What is activated charcoal you ask? No, it's not the same stuff as the briquettes/charcoal you use to bbq or, as us South Africans call it, a 'Braai'.
Although the two types of charcoal are both made of residue left from burning carbon, the difference in activated charcoal is it's oxygenated, which results in the charcoal being much more porous, this is what activates the charcoal.
Charcoal has had an extremely long history of medical use, dating back to the Egyptians using charcoal to treat 'odorous vapours' from putrefying wounds. To this day, activated charcoal has been touted in alternative health circles as a versatile treatment for clearing up acne, inflammation caused by toxic mould, can draw out venom from snake bites, eases a hangover, removes toxins from your body and can even whiten your teeth, Yet little to no evidence has been provided to prove these claims.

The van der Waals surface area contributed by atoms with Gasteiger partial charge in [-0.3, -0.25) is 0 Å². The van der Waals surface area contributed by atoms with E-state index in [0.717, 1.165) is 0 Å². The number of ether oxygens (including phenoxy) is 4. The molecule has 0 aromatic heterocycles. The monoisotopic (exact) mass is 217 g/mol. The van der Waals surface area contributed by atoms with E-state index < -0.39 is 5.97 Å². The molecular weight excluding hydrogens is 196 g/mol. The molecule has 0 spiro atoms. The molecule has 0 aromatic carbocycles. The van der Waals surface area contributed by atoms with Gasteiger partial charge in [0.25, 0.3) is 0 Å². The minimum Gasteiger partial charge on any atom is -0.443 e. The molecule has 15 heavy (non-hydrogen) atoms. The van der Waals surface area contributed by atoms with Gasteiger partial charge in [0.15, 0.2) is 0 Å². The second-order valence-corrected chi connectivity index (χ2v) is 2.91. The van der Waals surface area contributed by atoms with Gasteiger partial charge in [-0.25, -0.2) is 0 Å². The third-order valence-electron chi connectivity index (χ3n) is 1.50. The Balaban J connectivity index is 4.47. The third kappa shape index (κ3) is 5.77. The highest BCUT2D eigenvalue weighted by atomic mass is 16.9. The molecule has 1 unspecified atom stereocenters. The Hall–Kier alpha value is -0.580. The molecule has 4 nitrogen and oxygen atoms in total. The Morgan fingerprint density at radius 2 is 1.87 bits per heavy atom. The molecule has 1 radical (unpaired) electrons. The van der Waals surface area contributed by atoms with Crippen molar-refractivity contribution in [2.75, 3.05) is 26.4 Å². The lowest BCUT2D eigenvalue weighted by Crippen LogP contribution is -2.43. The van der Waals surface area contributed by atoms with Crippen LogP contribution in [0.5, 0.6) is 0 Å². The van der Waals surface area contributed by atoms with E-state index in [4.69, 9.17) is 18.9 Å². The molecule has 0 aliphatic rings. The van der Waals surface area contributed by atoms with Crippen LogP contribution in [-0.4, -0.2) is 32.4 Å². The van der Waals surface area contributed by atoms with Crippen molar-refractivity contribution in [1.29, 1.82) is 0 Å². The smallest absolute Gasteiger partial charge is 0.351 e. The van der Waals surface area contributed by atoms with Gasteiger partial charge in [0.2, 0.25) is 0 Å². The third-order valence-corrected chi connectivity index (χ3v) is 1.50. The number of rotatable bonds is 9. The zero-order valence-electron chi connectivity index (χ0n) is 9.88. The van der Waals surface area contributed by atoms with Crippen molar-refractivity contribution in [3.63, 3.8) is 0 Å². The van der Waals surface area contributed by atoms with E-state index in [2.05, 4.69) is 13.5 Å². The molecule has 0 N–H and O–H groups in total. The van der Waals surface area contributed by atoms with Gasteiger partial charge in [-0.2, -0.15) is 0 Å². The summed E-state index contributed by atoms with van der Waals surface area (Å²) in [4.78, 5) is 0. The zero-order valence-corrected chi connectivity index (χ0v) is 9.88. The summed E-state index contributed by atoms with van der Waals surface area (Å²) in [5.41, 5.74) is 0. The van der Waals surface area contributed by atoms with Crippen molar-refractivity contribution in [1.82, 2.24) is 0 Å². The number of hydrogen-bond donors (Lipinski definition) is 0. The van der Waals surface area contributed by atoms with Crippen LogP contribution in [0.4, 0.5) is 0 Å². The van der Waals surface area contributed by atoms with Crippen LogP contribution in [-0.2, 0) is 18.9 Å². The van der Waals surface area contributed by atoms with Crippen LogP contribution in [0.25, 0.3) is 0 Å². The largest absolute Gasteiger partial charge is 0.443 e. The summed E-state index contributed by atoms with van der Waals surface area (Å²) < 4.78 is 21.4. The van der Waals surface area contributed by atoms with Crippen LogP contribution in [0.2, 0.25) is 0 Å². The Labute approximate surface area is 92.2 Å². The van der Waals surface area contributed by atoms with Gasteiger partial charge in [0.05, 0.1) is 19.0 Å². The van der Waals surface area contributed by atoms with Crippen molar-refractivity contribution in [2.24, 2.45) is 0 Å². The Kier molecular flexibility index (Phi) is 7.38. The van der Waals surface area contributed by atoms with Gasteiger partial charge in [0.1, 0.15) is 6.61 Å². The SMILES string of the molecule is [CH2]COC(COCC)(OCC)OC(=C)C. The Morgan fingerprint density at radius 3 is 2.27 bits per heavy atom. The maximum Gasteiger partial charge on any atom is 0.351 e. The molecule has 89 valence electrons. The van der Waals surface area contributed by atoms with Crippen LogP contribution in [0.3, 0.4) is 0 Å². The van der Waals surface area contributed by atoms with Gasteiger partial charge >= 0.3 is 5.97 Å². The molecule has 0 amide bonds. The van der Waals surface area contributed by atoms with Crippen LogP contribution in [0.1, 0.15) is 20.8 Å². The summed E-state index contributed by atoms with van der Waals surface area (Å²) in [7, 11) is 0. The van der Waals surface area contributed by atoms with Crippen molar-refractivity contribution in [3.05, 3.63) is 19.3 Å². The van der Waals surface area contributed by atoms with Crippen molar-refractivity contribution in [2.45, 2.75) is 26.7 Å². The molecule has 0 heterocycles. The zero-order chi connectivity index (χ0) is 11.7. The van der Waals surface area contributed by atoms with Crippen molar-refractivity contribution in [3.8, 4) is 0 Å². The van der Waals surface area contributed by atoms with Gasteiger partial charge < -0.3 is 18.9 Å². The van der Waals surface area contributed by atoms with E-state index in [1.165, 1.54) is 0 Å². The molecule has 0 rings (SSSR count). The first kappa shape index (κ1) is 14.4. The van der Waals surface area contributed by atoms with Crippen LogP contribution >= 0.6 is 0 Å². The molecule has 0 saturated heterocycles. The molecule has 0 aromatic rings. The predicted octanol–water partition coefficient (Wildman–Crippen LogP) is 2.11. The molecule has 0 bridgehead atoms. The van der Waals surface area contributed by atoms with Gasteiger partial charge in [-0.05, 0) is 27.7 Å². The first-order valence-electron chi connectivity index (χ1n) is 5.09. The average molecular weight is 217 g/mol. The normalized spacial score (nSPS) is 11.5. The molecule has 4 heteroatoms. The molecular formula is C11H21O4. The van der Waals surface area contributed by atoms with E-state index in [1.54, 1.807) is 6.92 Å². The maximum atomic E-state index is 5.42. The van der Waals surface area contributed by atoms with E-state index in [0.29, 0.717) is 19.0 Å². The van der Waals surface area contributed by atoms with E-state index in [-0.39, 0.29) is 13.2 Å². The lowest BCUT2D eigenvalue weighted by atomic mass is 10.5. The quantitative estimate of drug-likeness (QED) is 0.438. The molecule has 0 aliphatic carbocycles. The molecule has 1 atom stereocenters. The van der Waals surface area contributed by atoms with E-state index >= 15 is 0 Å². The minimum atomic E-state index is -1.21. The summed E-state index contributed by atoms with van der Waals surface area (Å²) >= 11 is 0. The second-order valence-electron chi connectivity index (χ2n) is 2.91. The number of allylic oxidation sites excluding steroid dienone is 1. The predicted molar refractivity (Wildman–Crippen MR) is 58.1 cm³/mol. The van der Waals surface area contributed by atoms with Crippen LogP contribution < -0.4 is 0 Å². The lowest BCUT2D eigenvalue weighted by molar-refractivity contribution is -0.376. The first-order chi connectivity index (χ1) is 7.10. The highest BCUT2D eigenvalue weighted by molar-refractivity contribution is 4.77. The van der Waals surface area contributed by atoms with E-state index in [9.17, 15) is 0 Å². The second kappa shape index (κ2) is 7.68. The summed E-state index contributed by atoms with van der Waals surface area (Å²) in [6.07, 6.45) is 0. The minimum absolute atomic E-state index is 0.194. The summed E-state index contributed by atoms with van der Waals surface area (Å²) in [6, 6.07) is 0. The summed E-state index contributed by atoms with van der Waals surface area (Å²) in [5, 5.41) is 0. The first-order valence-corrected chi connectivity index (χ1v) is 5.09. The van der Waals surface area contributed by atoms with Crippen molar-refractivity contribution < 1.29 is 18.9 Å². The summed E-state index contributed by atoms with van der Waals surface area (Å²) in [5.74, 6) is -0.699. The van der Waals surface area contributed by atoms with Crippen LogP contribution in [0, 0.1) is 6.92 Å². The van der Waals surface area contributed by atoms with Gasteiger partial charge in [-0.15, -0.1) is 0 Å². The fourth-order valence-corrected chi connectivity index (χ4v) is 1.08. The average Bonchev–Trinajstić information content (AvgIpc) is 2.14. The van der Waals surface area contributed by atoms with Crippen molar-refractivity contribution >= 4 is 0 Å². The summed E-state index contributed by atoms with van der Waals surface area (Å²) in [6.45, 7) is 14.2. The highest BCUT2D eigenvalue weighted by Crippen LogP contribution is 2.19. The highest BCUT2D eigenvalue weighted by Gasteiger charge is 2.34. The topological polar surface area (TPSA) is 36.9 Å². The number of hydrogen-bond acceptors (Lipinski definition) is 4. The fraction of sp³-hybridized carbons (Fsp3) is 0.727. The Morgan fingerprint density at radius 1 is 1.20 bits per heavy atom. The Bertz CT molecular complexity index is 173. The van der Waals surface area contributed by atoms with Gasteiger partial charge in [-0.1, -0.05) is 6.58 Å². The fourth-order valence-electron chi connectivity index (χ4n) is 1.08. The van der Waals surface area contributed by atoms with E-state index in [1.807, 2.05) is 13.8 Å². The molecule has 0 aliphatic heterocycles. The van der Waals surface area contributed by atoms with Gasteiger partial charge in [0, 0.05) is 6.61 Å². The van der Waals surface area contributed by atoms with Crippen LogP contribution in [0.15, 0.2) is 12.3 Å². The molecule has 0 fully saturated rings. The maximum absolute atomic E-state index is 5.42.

When you ingest activated charcoal, it works as a "gastrointestinal decontaminant," attracting various chemicals from your stomach and digestive tract, and then eliminating them from the body. That's why it's so helpful in cases of poisoning or drug overdose in hospitals: It adsorbs the dangerous substance so it doesn't enter your bloodstream, then simply passes right on through – and out of – your system.